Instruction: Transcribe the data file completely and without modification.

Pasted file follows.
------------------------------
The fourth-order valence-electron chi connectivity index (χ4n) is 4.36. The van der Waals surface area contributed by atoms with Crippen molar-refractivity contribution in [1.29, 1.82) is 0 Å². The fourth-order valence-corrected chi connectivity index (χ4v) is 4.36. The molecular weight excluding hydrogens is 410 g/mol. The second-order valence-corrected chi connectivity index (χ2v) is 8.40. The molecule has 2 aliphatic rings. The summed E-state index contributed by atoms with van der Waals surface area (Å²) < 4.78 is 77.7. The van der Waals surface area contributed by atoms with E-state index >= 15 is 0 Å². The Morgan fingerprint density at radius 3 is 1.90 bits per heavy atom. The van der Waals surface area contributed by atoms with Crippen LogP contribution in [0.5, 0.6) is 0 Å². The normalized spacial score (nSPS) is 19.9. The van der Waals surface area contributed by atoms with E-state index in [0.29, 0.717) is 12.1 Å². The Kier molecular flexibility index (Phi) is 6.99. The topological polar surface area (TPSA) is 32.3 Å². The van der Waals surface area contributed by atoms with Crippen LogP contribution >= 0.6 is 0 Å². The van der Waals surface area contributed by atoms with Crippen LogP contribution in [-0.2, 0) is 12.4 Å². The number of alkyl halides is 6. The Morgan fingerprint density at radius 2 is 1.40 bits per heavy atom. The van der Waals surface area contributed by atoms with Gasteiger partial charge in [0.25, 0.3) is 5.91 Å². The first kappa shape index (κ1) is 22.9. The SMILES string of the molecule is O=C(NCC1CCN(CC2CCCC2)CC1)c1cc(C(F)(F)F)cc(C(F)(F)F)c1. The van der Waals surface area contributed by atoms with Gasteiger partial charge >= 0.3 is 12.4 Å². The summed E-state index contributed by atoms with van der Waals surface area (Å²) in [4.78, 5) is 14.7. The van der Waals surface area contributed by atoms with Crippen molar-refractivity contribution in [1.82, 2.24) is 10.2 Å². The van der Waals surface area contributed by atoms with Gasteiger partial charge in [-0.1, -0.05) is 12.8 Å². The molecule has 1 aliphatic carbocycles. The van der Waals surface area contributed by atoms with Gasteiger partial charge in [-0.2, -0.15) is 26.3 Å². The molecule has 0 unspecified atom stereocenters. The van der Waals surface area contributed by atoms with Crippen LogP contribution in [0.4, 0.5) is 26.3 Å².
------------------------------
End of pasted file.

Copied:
The fourth-order valence-electron chi connectivity index (χ4n) is 4.36. The van der Waals surface area contributed by atoms with Crippen molar-refractivity contribution in [1.29, 1.82) is 0 Å². The fourth-order valence-corrected chi connectivity index (χ4v) is 4.36. The molecular weight excluding hydrogens is 410 g/mol. The second-order valence-corrected chi connectivity index (χ2v) is 8.40. The molecule has 2 aliphatic rings. The summed E-state index contributed by atoms with van der Waals surface area (Å²) < 4.78 is 77.7. The van der Waals surface area contributed by atoms with E-state index >= 15 is 0 Å². The Morgan fingerprint density at radius 3 is 1.90 bits per heavy atom. The van der Waals surface area contributed by atoms with Crippen LogP contribution in [0.5, 0.6) is 0 Å². The normalized spacial score (nSPS) is 19.9. The van der Waals surface area contributed by atoms with E-state index in [0.29, 0.717) is 12.1 Å². The Kier molecular flexibility index (Phi) is 6.99. The topological polar surface area (TPSA) is 32.3 Å². The van der Waals surface area contributed by atoms with Crippen LogP contribution >= 0.6 is 0 Å². The van der Waals surface area contributed by atoms with Crippen LogP contribution in [-0.2, 0) is 12.4 Å². The number of alkyl halides is 6. The Morgan fingerprint density at radius 2 is 1.40 bits per heavy atom. The van der Waals surface area contributed by atoms with Gasteiger partial charge in [0.25, 0.3) is 5.91 Å². The first kappa shape index (κ1) is 22.9. The SMILES string of the molecule is O=C(NCC1CCN(CC2CCCC2)CC1)c1cc(C(F)(F)F)cc(C(F)(F)F)c1. The van der Waals surface area contributed by atoms with Gasteiger partial charge >= 0.3 is 12.4 Å². The summed E-state index contributed by atoms with van der Waals surface area (Å²) in [4.78, 5) is 14.7. The van der Waals surface area contributed by atoms with Crippen molar-refractivity contribution in [1.82, 2.24) is 10.2 Å². The van der Waals surface area contributed by atoms with Gasteiger partial charge in [-0.1, -0.05) is 12.8 Å². The molecule has 1 aliphatic carbocycles. The van der Waals surface area contributed by atoms with Gasteiger partial charge in [-0.2, -0.15) is 26.3 Å². The molecule has 0 unspecified atom stereocenters. The van der Waals surface area contributed by atoms with Crippen LogP contribution in [0.4, 0.5) is 26.3 Å².